Within the fire service, many fires traditionally begin very early in the morning, when most occupants are sound asleep. The morning of May 12th, 2005, was no exception, when the members of Ladder 110 in Brooklyn were called out at roughly 7 a.m. for a report of a structure fire in the Gowanus Houses on Baltic Street. As Captain Robert Pav, a 19-year veteran of the job, guided his crew first-in to the box, it was apparent that they had a working fire on their hands – and with victims trapped. A fire involving the living room area of 74-year-old Dorothy Bradford and her 35-year-old daughter Jaqueline was between them and the front door, leaving them no way out.
As Ladder 110 Firefighter Terence Brody, assigned to the Irons position that day, broke open the front door, he and Captain Pav were confronted with two burning sofas, with flames rolling across the ceiling of the apartment. Behind the flames they could hear both women screaming for help. Despite conditions in the interior of the apartment that indicated a potential deadly flashover situation, and without the protection of a hose line, the firefighters made the decision to make a rescue by going directly through and past the fire room to where the victims lay, in a bedroom beyond. “The couch on the right was incinerated and the couch on the left was burning,” says Captain Pav, “and we went right through the middle.”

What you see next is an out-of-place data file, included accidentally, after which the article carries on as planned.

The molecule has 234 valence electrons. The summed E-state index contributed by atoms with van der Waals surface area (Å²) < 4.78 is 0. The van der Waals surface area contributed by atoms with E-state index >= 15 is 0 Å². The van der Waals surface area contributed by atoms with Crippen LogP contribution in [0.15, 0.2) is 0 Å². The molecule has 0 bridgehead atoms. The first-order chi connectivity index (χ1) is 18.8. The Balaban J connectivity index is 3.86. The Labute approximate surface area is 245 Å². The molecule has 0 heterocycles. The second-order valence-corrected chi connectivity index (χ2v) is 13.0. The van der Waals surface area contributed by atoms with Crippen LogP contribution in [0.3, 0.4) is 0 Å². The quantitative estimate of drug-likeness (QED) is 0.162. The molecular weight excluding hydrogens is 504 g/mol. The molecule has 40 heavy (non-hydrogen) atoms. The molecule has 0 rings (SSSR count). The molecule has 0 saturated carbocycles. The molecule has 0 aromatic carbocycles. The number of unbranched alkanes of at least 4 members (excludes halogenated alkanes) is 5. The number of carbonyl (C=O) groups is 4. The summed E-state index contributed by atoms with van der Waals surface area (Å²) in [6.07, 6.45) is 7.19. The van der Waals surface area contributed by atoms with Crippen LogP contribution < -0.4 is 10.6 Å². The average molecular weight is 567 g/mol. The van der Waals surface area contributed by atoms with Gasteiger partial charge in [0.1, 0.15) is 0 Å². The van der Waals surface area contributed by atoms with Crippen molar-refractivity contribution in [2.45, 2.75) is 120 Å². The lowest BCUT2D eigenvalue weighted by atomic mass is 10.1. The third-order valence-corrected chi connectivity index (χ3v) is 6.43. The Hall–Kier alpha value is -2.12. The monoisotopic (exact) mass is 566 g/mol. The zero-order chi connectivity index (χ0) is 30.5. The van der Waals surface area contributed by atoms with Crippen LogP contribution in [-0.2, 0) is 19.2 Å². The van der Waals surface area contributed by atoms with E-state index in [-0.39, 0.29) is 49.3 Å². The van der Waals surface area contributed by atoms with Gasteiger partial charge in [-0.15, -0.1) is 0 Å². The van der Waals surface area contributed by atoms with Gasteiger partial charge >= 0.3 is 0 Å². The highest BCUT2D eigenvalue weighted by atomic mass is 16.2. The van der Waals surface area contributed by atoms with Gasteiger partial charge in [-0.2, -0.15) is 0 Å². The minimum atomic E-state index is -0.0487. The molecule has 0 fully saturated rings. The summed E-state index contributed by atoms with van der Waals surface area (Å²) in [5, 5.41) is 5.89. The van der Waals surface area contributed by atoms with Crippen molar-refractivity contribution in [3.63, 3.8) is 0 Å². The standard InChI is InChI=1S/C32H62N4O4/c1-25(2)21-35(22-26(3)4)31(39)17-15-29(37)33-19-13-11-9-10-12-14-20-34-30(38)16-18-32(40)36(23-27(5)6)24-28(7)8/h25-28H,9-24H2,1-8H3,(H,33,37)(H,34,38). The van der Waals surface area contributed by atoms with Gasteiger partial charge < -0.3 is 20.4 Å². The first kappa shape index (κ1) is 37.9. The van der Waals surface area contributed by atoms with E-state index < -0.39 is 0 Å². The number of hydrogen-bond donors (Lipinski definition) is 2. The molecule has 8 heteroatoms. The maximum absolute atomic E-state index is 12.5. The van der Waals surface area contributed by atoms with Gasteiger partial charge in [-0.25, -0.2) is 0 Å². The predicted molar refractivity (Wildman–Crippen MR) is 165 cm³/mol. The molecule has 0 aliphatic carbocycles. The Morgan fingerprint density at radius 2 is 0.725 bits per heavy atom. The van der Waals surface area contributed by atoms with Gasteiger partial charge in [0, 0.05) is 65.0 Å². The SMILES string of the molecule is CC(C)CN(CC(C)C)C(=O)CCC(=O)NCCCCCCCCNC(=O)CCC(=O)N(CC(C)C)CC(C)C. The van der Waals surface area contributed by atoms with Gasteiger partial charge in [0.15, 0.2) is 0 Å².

The choice to do this goes against every instinct a firefighter has, and against everything they’re taught. For Brody, the decision to go through the fire room wasn’t made as easily. “I didn’t want to crawl past it at first,” he says, “but I did anyway.”
Their decision to do so, however, enabled them to find both mother and daughter huddled in a dark bedroom beyond, gasping for air next to an open window. Firefighter Brody immediately led daughter Jaqueline out of the apartment to safety, but in spite of her peril, elderly mother Dorothy was afraid to leave her apartment; she was afraid of the smoke, and was afraid that her legs would give out before she got to safety. “I can’t do it,” she told Captain Pav at the time, “I can’t hold my breath.”
“She was terrified,” says Pav. “She was just trying to stay by the window.”
So Captain Pav did the second thing that firefighters are taught never to do, compromise your own safety by giving your air mask to someone else. “The smoke was so thick, it was hard for myself to go without a mask,” he said. However, despite the conditions and his suffering, Pav stayed with Mrs. Bradford in the safety of the bedroom until the fire was knocked down and a member of Rescue 2 came to lead her out of the apartment to safety. Unselfish acts are a staple of firefighting duty, but to deliberately place yourself in harm’s way by putting the safety of victims above your own is what makes the efforts of Captain Pav so special and so worthy of recognition.